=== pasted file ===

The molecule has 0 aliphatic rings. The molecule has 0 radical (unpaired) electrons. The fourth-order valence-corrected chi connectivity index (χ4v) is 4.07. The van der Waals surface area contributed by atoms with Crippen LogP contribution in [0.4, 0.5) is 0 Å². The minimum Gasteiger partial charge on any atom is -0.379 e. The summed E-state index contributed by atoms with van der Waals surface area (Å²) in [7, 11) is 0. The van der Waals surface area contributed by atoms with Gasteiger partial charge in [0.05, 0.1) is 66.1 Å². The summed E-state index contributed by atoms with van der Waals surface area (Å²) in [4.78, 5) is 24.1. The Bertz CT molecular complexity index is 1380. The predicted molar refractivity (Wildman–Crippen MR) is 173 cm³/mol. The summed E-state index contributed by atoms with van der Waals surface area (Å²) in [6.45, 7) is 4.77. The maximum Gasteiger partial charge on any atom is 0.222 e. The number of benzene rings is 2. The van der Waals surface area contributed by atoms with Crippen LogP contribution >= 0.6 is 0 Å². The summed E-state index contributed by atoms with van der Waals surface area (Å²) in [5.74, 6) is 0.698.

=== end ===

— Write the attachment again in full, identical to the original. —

The molecule has 0 aliphatic rings. The molecule has 0 radical (unpaired) electrons. The fourth-order valence-corrected chi connectivity index (χ4v) is 4.07. The van der Waals surface area contributed by atoms with Crippen LogP contribution in [0.4, 0.5) is 0 Å². The minimum Gasteiger partial charge on any atom is -0.379 e. The summed E-state index contributed by atoms with van der Waals surface area (Å²) in [7, 11) is 0. The van der Waals surface area contributed by atoms with Gasteiger partial charge in [0.05, 0.1) is 66.1 Å². The summed E-state index contributed by atoms with van der Waals surface area (Å²) in [4.78, 5) is 24.1. The Bertz CT molecular complexity index is 1380. The predicted molar refractivity (Wildman–Crippen MR) is 173 cm³/mol. The summed E-state index contributed by atoms with van der Waals surface area (Å²) in [6.45, 7) is 4.77. The maximum Gasteiger partial charge on any atom is 0.222 e. The number of benzene rings is 2. The van der Waals surface area contributed by atoms with Crippen LogP contribution >= 0.6 is 0 Å². The summed E-state index contributed by atoms with van der Waals surface area (Å²) in [5.74, 6) is 0.698.